Monday, February 8, 2010


PHOTO from video footage shot by CNN Turk (More CNN Turk video of the confrontation can be accessed through the Hurriyet Daily News by clicking here)

In my absence from regular blogging last week as a result of dealing with a serious bout of food poisoning, I missed posting coverage of the fistfight that broke out in Parliament last week following the perceived insulting of Prime Minister Erdogan. The clash took place between AKP and MHP parliamentarians, and left one AKP MP hospitalized after he had a stroke. From Hürriyet:
MHP deputy Osman Durmuş sarcastically said, “How do you [the hospital] not let the wife of a prime minister who is regarded as prophet come into the hospital?”

Prime Minister Recep Tayyip Erdoğan mentioned in a televised interview Sunday that his wife had been denied entry to a military hospital, the Gülhane Military Medical Academy, or GATA, three years ago when she tried to visit actor Nejat Uygur while wearing a headscarf.

Erdoğan said his wife Emine Erdoğan wanted to visit Uygur in the hospital and that Uygur’s wife had said they would be honored by the visit. Uygur’s wife then informed hospital officials of the intended visit but the latter said GATA could not allow Erdoğan to enter because of her headscarf.

During the parliamentary session late Tuesday, MHP deputy Durmuş sarcastically said: “It is the [nasty] white collar doctors [who didn’t allow her to enter the hospital]. How do you not let the wife of a prime minister who is regarded as prophet come into the hospital?”

Durmuş’s words drew a fierce reaction from AKP deputies, including Erdoğan, leading to a fistfight between AKP and MHP deputies. Some deputies were slightly injured while one deputy was hospitalized.

Taking the floor for the second time, Durmuş recalled one of the AKP member’s earlier remarks describing Erdoğan as the second prophet.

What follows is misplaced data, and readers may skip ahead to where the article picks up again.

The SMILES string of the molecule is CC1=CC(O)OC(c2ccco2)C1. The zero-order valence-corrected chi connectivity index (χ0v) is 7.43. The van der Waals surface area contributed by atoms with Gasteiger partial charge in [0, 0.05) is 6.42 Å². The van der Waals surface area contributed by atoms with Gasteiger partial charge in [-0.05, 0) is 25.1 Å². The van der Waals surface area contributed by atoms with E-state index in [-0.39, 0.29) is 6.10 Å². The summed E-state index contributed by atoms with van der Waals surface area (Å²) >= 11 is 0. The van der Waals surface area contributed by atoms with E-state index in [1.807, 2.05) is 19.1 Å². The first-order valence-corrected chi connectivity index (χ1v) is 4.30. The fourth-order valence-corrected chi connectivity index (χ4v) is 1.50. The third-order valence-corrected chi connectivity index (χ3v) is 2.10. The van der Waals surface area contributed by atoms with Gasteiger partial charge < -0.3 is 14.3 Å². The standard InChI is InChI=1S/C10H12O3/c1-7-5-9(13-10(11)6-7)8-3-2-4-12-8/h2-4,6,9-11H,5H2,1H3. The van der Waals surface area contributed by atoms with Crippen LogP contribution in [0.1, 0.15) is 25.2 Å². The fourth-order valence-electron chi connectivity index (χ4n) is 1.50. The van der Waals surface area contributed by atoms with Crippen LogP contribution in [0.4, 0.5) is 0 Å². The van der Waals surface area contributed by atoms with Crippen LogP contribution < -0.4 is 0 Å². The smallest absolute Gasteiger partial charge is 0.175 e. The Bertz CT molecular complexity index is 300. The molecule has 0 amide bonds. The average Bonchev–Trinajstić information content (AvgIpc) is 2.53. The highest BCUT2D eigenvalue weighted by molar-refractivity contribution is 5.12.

On the floor, Erdoğan said: “First of all, our friends don’t know that the chain of prophecy ended with our last prophet [Mohammed]. And, you also lacked intelligence as to defend those who didn’t let her enter GATA. Nobody who attributes such an adjective to me can keep their place in our party. You cannot insult my wife. This is crude and immoral."

. . . .

Durmuş's comment referred to a remark made by Ismail Hakkı Eser in November 2008. In a speech, the AKP’s Aydın provincial council member said, “Erdoğan is like the second prophet for us.”

On Wednesday, Eser resigned from the party.
AKP Deputy Prime Minister Bulent Arinc followed the series up with a visit to acting CHP parliamentary speaker Guldal Mumcu's room, criticizing Mumcu for not keeping better control of the session. Mumcu and the CHP then complained about executive meddling in parliamentary affairs. Erdogan followed the incident up with accusations that the MHP and the CHP are one in the same. The MHP worked with the AKP in February 2008 to pass a constitutional amendment paving the way for women to wear the headscarf in universities in a limited fashion. That amendment was later annulled by the Constitutional Court, but speaks to MHP's efforts to make inroads among the conservative voters that have been attracted to the AKP over the issue.